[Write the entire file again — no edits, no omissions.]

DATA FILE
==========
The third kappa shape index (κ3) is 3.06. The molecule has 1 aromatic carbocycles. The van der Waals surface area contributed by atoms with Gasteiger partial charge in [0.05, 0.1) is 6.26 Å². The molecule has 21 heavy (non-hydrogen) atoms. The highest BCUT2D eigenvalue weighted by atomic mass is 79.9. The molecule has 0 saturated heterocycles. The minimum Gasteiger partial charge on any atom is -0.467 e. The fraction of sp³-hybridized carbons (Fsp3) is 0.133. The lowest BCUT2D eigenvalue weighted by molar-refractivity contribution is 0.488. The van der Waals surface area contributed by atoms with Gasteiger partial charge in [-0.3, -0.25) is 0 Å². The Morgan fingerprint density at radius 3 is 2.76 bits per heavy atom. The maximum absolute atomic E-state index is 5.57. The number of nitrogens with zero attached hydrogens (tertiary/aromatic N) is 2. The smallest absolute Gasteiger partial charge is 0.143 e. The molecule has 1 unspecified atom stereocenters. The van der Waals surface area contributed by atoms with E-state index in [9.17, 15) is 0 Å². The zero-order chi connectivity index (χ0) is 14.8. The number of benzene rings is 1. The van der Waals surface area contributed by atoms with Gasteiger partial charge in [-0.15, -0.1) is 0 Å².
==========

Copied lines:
The third kappa shape index (κ3) is 3.06. The molecule has 1 aromatic carbocycles. The van der Waals surface area contributed by atoms with Gasteiger partial charge in [0.05, 0.1) is 6.26 Å². The molecule has 21 heavy (non-hydrogen) atoms. The highest BCUT2D eigenvalue weighted by atomic mass is 79.9. The molecule has 0 saturated heterocycles. The minimum Gasteiger partial charge on any atom is -0.467 e. The fraction of sp³-hybridized carbons (Fsp3) is 0.133. The lowest BCUT2D eigenvalue weighted by molar-refractivity contribution is 0.488. The van der Waals surface area contributed by atoms with Gasteiger partial charge in [-0.3, -0.25) is 0 Å². The Morgan fingerprint density at radius 3 is 2.76 bits per heavy atom. The maximum absolute atomic E-state index is 5.57. The number of nitrogens with zero attached hydrogens (tertiary/aromatic N) is 2. The smallest absolute Gasteiger partial charge is 0.143 e. The molecule has 1 unspecified atom stereocenters. The van der Waals surface area contributed by atoms with E-state index in [9.17, 15) is 0 Å². The zero-order chi connectivity index (χ0) is 14.8. The number of benzene rings is 1. The van der Waals surface area contributed by atoms with Gasteiger partial charge in [-0.15, -0.1) is 0 Å².